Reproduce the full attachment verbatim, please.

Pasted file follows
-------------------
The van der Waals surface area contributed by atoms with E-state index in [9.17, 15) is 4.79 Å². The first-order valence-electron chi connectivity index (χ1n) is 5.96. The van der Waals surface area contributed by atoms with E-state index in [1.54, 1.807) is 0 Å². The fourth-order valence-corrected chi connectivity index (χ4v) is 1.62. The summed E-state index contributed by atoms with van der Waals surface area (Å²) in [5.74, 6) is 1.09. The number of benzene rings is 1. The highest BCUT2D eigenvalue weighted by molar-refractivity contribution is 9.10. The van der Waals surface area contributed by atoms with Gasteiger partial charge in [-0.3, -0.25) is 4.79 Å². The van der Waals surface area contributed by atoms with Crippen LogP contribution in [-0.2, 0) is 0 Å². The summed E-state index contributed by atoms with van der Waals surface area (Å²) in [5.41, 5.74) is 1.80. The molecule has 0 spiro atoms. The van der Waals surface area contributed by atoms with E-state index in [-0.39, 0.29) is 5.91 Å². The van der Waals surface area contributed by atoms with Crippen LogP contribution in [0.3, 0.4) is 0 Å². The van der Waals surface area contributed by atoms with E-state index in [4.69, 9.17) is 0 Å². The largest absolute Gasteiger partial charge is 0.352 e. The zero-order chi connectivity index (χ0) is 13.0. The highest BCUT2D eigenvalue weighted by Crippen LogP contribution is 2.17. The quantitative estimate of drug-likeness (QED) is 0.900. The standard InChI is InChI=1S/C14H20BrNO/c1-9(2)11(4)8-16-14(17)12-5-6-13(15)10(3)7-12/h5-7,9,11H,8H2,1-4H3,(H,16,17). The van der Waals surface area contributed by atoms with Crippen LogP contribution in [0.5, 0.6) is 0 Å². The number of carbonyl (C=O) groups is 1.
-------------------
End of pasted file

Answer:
The van der Waals surface area contributed by atoms with E-state index in [9.17, 15) is 4.79 Å². The first-order valence-electron chi connectivity index (χ1n) is 5.96. The van der Waals surface area contributed by atoms with E-state index in [1.54, 1.807) is 0 Å². The fourth-order valence-corrected chi connectivity index (χ4v) is 1.62. The summed E-state index contributed by atoms with van der Waals surface area (Å²) in [5.74, 6) is 1.09. The number of benzene rings is 1. The highest BCUT2D eigenvalue weighted by molar-refractivity contribution is 9.10. The van der Waals surface area contributed by atoms with Gasteiger partial charge in [-0.3, -0.25) is 4.79 Å². The van der Waals surface area contributed by atoms with Crippen LogP contribution in [-0.2, 0) is 0 Å². The summed E-state index contributed by atoms with van der Waals surface area (Å²) in [5.41, 5.74) is 1.80. The molecule has 0 spiro atoms. The van der Waals surface area contributed by atoms with E-state index in [-0.39, 0.29) is 5.91 Å². The van der Waals surface area contributed by atoms with Crippen LogP contribution in [0.3, 0.4) is 0 Å². The van der Waals surface area contributed by atoms with E-state index in [4.69, 9.17) is 0 Å². The largest absolute Gasteiger partial charge is 0.352 e. The zero-order chi connectivity index (χ0) is 13.0. The highest BCUT2D eigenvalue weighted by Crippen LogP contribution is 2.17. The quantitative estimate of drug-likeness (QED) is 0.900. The standard InChI is InChI=1S/C14H20BrNO/c1-9(2)11(4)8-16-14(17)12-5-6-13(15)10(3)7-12/h5-7,9,11H,8H2,1-4H3,(H,16,17). The van der Waals surface area contributed by atoms with Crippen LogP contribution in [0.5, 0.6) is 0 Å². The number of carbonyl (C=O) groups is 1.